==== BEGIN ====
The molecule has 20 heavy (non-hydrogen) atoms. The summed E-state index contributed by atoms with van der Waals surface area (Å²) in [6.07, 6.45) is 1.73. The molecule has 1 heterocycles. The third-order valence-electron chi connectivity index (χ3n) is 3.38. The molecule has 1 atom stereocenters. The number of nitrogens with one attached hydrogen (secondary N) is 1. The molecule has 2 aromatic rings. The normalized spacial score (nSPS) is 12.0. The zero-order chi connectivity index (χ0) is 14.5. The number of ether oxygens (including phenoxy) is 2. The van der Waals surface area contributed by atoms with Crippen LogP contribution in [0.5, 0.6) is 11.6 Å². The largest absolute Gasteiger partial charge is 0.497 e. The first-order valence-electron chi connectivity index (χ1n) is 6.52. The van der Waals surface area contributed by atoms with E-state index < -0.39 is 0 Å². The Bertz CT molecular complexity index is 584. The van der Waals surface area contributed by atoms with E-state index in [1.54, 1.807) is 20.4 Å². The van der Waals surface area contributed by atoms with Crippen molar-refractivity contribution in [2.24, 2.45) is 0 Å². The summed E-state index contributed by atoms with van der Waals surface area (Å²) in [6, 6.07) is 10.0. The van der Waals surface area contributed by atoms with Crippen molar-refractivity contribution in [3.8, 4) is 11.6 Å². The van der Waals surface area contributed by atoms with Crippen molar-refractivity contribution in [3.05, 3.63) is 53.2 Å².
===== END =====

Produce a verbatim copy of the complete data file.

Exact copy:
The molecule has 20 heavy (non-hydrogen) atoms. The summed E-state index contributed by atoms with van der Waals surface area (Å²) in [6.07, 6.45) is 1.73. The molecule has 1 heterocycles. The third-order valence-electron chi connectivity index (χ3n) is 3.38. The molecule has 1 atom stereocenters. The number of nitrogens with one attached hydrogen (secondary N) is 1. The molecule has 2 aromatic rings. The normalized spacial score (nSPS) is 12.0. The zero-order chi connectivity index (χ0) is 14.5. The number of ether oxygens (including phenoxy) is 2. The van der Waals surface area contributed by atoms with Crippen LogP contribution in [0.5, 0.6) is 11.6 Å². The largest absolute Gasteiger partial charge is 0.497 e. The first-order valence-electron chi connectivity index (χ1n) is 6.52. The van der Waals surface area contributed by atoms with E-state index < -0.39 is 0 Å². The Bertz CT molecular complexity index is 584. The van der Waals surface area contributed by atoms with E-state index in [1.54, 1.807) is 20.4 Å². The van der Waals surface area contributed by atoms with Crippen molar-refractivity contribution in [2.24, 2.45) is 0 Å². The summed E-state index contributed by atoms with van der Waals surface area (Å²) in [6, 6.07) is 10.0. The van der Waals surface area contributed by atoms with Crippen molar-refractivity contribution in [3.8, 4) is 11.6 Å². The van der Waals surface area contributed by atoms with Crippen molar-refractivity contribution in [3.05, 3.63) is 53.2 Å².